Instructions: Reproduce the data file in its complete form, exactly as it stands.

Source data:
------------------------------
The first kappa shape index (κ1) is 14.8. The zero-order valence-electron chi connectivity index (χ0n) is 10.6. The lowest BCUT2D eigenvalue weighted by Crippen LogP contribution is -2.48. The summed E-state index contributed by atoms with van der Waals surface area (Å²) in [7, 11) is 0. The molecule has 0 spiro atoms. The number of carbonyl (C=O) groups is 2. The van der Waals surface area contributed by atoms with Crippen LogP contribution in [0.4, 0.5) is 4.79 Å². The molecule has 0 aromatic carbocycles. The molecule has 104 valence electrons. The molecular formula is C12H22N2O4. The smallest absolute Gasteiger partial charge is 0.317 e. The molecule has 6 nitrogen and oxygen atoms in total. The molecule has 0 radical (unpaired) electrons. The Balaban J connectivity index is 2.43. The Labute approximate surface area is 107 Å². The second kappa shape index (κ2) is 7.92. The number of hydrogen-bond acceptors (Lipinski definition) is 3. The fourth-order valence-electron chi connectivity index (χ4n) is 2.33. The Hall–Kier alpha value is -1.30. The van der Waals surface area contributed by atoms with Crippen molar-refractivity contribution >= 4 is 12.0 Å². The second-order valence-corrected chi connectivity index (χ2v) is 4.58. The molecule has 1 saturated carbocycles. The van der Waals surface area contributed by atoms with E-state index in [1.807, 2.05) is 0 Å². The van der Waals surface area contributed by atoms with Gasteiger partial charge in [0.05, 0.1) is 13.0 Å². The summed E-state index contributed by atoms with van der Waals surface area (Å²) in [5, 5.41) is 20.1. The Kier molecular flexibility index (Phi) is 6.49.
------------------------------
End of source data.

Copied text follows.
The first kappa shape index (κ1) is 14.8. The zero-order valence-electron chi connectivity index (χ0n) is 10.6. The lowest BCUT2D eigenvalue weighted by Crippen LogP contribution is -2.48. The summed E-state index contributed by atoms with van der Waals surface area (Å²) in [7, 11) is 0. The molecule has 0 spiro atoms. The number of carbonyl (C=O) groups is 2. The van der Waals surface area contributed by atoms with Crippen LogP contribution in [0.4, 0.5) is 4.79 Å². The molecule has 0 aromatic carbocycles. The molecule has 104 valence electrons. The molecular formula is C12H22N2O4. The smallest absolute Gasteiger partial charge is 0.317 e. The molecule has 6 nitrogen and oxygen atoms in total. The molecule has 0 radical (unpaired) electrons. The Balaban J connectivity index is 2.43. The Labute approximate surface area is 107 Å². The second kappa shape index (κ2) is 7.92. The number of hydrogen-bond acceptors (Lipinski definition) is 3. The fourth-order valence-electron chi connectivity index (χ4n) is 2.33. The Hall–Kier alpha value is -1.30. The van der Waals surface area contributed by atoms with Crippen molar-refractivity contribution >= 4 is 12.0 Å². The second-order valence-corrected chi connectivity index (χ2v) is 4.58. The molecule has 1 saturated carbocycles. The van der Waals surface area contributed by atoms with E-state index in [1.807, 2.05) is 0 Å². The van der Waals surface area contributed by atoms with Gasteiger partial charge in [0.05, 0.1) is 13.0 Å². The summed E-state index contributed by atoms with van der Waals surface area (Å²) in [5, 5.41) is 20.1. The Kier molecular flexibility index (Phi) is 6.49.